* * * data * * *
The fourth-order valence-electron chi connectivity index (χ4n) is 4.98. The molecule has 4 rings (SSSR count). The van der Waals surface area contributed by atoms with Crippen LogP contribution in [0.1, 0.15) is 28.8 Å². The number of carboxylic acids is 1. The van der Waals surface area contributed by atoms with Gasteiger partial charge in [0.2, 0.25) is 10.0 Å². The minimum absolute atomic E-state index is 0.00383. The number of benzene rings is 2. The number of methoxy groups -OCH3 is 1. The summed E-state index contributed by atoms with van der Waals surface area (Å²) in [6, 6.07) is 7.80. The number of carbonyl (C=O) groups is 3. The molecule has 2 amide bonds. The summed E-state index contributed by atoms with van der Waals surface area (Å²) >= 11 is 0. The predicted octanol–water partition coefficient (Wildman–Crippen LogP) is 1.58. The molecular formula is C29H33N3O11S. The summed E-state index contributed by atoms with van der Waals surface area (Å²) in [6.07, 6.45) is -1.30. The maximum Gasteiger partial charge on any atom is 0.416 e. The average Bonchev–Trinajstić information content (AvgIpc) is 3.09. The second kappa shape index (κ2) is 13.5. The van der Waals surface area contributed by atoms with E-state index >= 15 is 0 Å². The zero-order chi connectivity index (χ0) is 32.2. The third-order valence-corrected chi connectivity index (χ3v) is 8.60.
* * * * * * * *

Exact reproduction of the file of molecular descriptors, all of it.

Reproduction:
The fourth-order valence-electron chi connectivity index (χ4n) is 4.98. The molecule has 4 rings (SSSR count). The van der Waals surface area contributed by atoms with Crippen LogP contribution in [0.1, 0.15) is 28.8 Å². The number of carboxylic acids is 1. The van der Waals surface area contributed by atoms with Gasteiger partial charge in [0.2, 0.25) is 10.0 Å². The minimum absolute atomic E-state index is 0.00383. The number of benzene rings is 2. The number of methoxy groups -OCH3 is 1. The summed E-state index contributed by atoms with van der Waals surface area (Å²) in [6, 6.07) is 7.80. The number of carbonyl (C=O) groups is 3. The molecule has 2 amide bonds. The summed E-state index contributed by atoms with van der Waals surface area (Å²) >= 11 is 0. The predicted octanol–water partition coefficient (Wildman–Crippen LogP) is 1.58. The molecular formula is C29H33N3O11S. The summed E-state index contributed by atoms with van der Waals surface area (Å²) in [6.07, 6.45) is -1.30. The maximum Gasteiger partial charge on any atom is 0.416 e. The average Bonchev–Trinajstić information content (AvgIpc) is 3.09. The second kappa shape index (κ2) is 13.5. The van der Waals surface area contributed by atoms with E-state index >= 15 is 0 Å². The zero-order chi connectivity index (χ0) is 32.2. The third-order valence-corrected chi connectivity index (χ3v) is 8.60.